After more than a decade of planning, India this week approved building a gargantuan detector to sense ripples in space and time called gravitational waves, extending an international network of such devices. Expected to be operational by the decade’s end, the new detector, near Aundha in western India, will be nearly identical to those in the Laser Interferometric Gravitational-Wave Observatory (LIGO) in Louisiana and Washington state. Each of those detectors is an L-shaped optical device called an interferometer with arms 4 kilometers long that make ultraprecise measurements of space in perpendicular directions. LIGO-India will use a spare set of LIGO mirrors and lasers. India will spend $320 million to construct the vacuum chamber and buildings to house the device. Since 2015, LIGO and Italy’s Virgo detector have detected the fleeting signals of gravitational waves from 90 high-energy celestial events in which two massive objects such as black holes collided. Adding another detector should enable scientists to more precisely pinpoint sources in the sky.
Roll-up space telescope mirrors
Researchers have developed a technique to produce flexible, high-quality mirrors for space telescopes. The mirrors could be rolled up and stored compactly in rockets and enable more-powerful orbiting observatories. A team at the Max Planck Institute for Extraterrestrial Physics created prototypes up to 30 centimeters wide and plans to make larger ones. The mirrors are made by rotating liquid in a vacuum chamber as a parabolic “mold,” onto which chemical vapors are deposited to form a polymer layer. A reflective metal layer is then added. They described the work in Adaptive Optics.
Black doctors are Rx for longevity
Black people who reside in U.S. counties with at least one practicing Black physician live longer than those elsewhere—and their longevity increases with the number of Black doctors, a study has found. The analysis is among the first to show that increasing diversity among physicians can help lessen persistent racial disparities in mortality. But researchers from the U.S. Health Resources and Services Administration found that only half of the more than 3000 U.S. counties had even one Black physician in at least one of 3 years included in the study—2009, 2014, and 2019. The findings about longevity may reflect that some Black people seek care from Black doctors based on shared culture, the team wrote last week in JAMA Network Open. But medical care should not be segregated, and all physicians should increase their “cultural competency,” tailoring care to patients’ cultural needs, the authors wrote.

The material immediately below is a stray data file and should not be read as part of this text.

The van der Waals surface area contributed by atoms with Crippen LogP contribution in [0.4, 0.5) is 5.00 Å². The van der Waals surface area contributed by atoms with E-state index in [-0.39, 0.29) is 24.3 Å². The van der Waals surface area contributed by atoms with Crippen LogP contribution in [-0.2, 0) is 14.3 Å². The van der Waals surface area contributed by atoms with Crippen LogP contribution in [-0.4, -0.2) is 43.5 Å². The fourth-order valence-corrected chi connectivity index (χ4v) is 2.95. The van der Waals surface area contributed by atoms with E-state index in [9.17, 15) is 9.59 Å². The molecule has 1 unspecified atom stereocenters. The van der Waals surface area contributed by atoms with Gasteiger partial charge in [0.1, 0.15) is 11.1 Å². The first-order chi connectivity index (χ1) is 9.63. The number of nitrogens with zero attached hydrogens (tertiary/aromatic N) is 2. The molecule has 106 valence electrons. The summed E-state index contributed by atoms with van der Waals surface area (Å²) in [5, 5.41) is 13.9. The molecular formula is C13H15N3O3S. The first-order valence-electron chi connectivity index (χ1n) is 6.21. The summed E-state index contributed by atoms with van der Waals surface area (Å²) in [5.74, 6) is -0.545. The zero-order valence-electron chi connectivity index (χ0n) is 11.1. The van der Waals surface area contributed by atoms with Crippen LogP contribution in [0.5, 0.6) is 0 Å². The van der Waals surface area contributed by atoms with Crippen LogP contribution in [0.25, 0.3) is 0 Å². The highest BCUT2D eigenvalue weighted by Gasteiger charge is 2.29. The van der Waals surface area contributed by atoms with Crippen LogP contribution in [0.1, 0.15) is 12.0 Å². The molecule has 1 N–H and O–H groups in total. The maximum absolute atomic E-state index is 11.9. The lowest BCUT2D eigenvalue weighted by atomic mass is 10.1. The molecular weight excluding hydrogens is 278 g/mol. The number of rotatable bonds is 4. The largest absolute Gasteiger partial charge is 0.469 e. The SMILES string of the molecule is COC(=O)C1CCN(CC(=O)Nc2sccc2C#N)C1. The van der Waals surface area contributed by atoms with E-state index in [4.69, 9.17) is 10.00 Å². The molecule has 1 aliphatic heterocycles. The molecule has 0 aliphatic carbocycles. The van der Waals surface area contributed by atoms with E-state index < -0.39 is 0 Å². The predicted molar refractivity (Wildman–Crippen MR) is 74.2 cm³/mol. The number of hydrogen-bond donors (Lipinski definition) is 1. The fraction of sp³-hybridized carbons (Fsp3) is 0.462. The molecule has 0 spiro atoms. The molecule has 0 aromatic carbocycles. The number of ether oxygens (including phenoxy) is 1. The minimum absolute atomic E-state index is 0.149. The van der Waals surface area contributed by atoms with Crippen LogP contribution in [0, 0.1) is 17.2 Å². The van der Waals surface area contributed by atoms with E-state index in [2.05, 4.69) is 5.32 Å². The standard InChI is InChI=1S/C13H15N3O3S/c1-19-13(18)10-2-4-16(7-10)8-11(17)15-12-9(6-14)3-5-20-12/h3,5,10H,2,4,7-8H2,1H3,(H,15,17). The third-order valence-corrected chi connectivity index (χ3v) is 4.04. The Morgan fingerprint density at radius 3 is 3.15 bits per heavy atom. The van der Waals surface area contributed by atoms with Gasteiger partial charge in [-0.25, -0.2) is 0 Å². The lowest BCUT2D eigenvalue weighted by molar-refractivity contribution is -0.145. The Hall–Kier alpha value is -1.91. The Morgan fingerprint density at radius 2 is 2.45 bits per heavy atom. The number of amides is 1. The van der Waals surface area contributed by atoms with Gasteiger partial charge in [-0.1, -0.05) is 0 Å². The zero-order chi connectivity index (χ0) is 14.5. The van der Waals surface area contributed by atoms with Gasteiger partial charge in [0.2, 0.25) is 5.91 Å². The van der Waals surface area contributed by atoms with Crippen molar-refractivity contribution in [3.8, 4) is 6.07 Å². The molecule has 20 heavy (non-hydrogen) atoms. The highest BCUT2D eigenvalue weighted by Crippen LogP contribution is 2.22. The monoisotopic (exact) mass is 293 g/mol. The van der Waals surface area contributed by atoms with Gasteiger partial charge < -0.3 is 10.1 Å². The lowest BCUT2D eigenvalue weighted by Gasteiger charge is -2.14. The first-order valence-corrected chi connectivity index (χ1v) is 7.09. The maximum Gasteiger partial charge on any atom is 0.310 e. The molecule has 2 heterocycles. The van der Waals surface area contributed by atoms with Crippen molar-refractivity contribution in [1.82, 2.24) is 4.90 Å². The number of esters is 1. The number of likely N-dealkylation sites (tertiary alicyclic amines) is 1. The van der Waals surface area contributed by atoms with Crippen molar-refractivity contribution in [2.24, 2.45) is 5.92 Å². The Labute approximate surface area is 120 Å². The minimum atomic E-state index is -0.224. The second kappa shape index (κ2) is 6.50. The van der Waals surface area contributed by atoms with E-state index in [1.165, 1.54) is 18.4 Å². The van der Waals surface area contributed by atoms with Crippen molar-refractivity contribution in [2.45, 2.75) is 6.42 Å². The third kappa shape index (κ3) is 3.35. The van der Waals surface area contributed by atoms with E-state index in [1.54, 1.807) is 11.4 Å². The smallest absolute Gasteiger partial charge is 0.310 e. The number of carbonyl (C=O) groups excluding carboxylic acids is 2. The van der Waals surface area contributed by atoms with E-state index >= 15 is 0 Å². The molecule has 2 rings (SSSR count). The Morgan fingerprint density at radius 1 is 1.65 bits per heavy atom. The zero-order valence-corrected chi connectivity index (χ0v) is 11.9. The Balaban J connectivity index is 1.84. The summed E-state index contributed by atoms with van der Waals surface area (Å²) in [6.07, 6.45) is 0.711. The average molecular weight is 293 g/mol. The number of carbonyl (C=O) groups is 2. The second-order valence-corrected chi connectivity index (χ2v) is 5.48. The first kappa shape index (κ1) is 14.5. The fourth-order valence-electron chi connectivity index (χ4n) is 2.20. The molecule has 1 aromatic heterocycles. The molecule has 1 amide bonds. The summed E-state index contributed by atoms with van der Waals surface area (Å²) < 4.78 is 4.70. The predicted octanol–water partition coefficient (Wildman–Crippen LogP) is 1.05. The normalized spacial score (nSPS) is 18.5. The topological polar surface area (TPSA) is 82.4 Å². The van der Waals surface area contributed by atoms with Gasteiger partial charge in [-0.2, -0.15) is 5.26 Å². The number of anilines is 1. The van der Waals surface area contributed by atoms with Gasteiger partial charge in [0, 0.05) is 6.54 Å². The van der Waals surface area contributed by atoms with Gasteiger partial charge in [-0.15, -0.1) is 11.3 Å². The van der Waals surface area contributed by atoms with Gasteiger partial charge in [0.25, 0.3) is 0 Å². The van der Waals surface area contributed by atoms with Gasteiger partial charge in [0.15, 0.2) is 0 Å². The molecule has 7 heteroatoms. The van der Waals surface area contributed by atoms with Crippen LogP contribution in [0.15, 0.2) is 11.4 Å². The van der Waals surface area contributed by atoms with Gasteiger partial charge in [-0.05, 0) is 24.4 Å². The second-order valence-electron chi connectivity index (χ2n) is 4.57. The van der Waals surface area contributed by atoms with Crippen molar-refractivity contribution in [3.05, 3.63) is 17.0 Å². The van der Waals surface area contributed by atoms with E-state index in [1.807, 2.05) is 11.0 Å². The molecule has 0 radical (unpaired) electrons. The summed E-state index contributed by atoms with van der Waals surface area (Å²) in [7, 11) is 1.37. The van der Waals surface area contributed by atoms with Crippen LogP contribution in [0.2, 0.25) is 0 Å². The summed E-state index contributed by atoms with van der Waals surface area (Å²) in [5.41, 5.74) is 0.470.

Roman emperors played winemaker for a day
A ceremonial winery for Rome’s nobility featured wine fountains and private rooms, perhaps for dining.S. CASTELLANI; FROM DODD, FRONTONI, GALLI 2023
In ancient Rome, wine mattered so much that the emperor himself opened each year’s wine grape harvest by cutting a symbolic cluster of grapes. Now, archaeologists have discovered that an elaborate facility just outside Rome probably was built specially for this occasion. They excavated the unusual, 1000-square-meter space in 2017 and 2018 and dated it to about 240 C.E. The facility was like a dude ranch, where the nobility played winemaker for a day. It featured high-end imported red marble on which workers squashed grapes; juice flowed through marble-lined channels into fermentation vats beneath a decorated floor. The slippery floor material, unusual in a Roman winery, suggested the facility was designed for showing off, not efficiency, the research team writes this week in Antiquity.
El Niño’s return predicted
An El Niño climate shift is likely to begin this year for the first time since 2019, raising global temperatures and triggering wet and dry extremes around the world, the U.S. National Oceanic and Atmospheric Administration’s (NOAA’s) Climate Prediction Center said last week. The chance that the phenomenon—marked by warming water in the eastern Pacific Ocean—will start by July is 62% and by fall, 80%, NOAA said. Global ocean and land temperatures have continued to climb despite a La Niña’s persistent cooling trend in the Pacific since 2019.
Source : ScienceMag